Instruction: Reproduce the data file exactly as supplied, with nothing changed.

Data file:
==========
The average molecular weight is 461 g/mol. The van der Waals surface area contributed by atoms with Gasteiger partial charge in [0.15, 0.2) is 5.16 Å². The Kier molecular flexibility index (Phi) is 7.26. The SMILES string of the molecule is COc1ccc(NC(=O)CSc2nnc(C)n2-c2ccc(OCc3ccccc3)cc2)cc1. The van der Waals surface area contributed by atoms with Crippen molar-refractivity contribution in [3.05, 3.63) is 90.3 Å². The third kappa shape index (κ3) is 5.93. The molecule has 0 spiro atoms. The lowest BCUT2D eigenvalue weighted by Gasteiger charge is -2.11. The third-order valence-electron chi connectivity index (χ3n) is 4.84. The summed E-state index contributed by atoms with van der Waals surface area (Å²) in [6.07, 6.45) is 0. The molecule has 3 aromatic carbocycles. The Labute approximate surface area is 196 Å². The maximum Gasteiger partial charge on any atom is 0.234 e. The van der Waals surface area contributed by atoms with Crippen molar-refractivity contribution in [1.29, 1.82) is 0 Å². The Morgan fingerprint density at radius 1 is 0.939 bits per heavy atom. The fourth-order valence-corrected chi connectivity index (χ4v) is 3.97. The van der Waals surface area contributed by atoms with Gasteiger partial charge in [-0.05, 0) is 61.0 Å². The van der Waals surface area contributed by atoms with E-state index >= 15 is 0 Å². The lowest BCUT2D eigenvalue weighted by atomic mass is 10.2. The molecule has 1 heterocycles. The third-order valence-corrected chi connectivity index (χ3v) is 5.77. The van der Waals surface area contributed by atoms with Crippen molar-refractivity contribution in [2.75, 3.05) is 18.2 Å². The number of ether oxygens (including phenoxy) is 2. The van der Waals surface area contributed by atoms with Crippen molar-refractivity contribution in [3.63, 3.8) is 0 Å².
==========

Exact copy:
The average molecular weight is 461 g/mol. The van der Waals surface area contributed by atoms with Gasteiger partial charge in [0.15, 0.2) is 5.16 Å². The Kier molecular flexibility index (Phi) is 7.26. The SMILES string of the molecule is COc1ccc(NC(=O)CSc2nnc(C)n2-c2ccc(OCc3ccccc3)cc2)cc1. The van der Waals surface area contributed by atoms with Crippen molar-refractivity contribution in [3.05, 3.63) is 90.3 Å². The third kappa shape index (κ3) is 5.93. The molecule has 0 spiro atoms. The lowest BCUT2D eigenvalue weighted by Gasteiger charge is -2.11. The third-order valence-electron chi connectivity index (χ3n) is 4.84. The summed E-state index contributed by atoms with van der Waals surface area (Å²) in [6.07, 6.45) is 0. The molecule has 3 aromatic carbocycles. The Labute approximate surface area is 196 Å². The maximum Gasteiger partial charge on any atom is 0.234 e. The van der Waals surface area contributed by atoms with Crippen molar-refractivity contribution in [1.29, 1.82) is 0 Å². The Morgan fingerprint density at radius 1 is 0.939 bits per heavy atom. The fourth-order valence-corrected chi connectivity index (χ4v) is 3.97. The van der Waals surface area contributed by atoms with Gasteiger partial charge in [-0.05, 0) is 61.0 Å². The van der Waals surface area contributed by atoms with E-state index >= 15 is 0 Å². The lowest BCUT2D eigenvalue weighted by atomic mass is 10.2. The molecule has 1 heterocycles. The third-order valence-corrected chi connectivity index (χ3v) is 5.77. The van der Waals surface area contributed by atoms with Crippen molar-refractivity contribution in [2.75, 3.05) is 18.2 Å². The number of ether oxygens (including phenoxy) is 2. The van der Waals surface area contributed by atoms with Crippen molar-refractivity contribution in [3.63, 3.8) is 0 Å².